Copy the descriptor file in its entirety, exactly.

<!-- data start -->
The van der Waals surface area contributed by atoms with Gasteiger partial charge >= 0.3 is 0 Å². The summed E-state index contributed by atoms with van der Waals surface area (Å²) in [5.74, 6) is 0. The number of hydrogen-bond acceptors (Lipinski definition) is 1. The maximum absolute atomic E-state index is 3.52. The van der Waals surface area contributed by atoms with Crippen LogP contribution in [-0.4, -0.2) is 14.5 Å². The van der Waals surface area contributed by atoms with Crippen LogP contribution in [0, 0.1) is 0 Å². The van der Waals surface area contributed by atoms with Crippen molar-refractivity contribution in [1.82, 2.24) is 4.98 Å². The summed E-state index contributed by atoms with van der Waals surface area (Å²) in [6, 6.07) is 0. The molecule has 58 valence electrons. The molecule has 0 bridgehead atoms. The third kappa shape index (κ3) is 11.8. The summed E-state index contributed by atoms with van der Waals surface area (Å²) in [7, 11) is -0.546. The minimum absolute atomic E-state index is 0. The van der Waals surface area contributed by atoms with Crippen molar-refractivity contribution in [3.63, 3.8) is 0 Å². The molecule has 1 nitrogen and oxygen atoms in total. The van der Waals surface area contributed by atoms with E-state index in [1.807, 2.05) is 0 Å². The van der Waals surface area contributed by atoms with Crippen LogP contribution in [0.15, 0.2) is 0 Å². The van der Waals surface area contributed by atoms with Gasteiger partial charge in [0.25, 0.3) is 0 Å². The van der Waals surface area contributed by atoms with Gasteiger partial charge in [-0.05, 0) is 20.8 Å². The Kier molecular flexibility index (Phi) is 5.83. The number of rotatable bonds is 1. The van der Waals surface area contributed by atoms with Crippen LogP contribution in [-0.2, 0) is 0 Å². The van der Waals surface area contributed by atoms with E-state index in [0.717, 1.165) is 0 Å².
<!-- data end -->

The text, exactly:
The van der Waals surface area contributed by atoms with Gasteiger partial charge >= 0.3 is 0 Å². The summed E-state index contributed by atoms with van der Waals surface area (Å²) in [5.74, 6) is 0. The number of hydrogen-bond acceptors (Lipinski definition) is 1. The maximum absolute atomic E-state index is 3.52. The van der Waals surface area contributed by atoms with Crippen LogP contribution in [-0.4, -0.2) is 14.5 Å². The van der Waals surface area contributed by atoms with Crippen LogP contribution in [0, 0.1) is 0 Å². The van der Waals surface area contributed by atoms with Crippen molar-refractivity contribution in [1.82, 2.24) is 4.98 Å². The summed E-state index contributed by atoms with van der Waals surface area (Å²) in [6, 6.07) is 0. The molecule has 58 valence electrons. The molecule has 0 bridgehead atoms. The third kappa shape index (κ3) is 11.8. The summed E-state index contributed by atoms with van der Waals surface area (Å²) in [7, 11) is -0.546. The minimum absolute atomic E-state index is 0. The van der Waals surface area contributed by atoms with Crippen molar-refractivity contribution in [3.63, 3.8) is 0 Å². The molecule has 1 nitrogen and oxygen atoms in total. The van der Waals surface area contributed by atoms with E-state index in [1.807, 2.05) is 0 Å². The van der Waals surface area contributed by atoms with Crippen LogP contribution in [0.15, 0.2) is 0 Å². The van der Waals surface area contributed by atoms with Gasteiger partial charge in [0.25, 0.3) is 0 Å². The van der Waals surface area contributed by atoms with Gasteiger partial charge in [-0.05, 0) is 20.8 Å². The Kier molecular flexibility index (Phi) is 5.83. The number of rotatable bonds is 1. The van der Waals surface area contributed by atoms with Crippen LogP contribution in [-0.2, 0) is 0 Å². The van der Waals surface area contributed by atoms with E-state index in [0.717, 1.165) is 0 Å².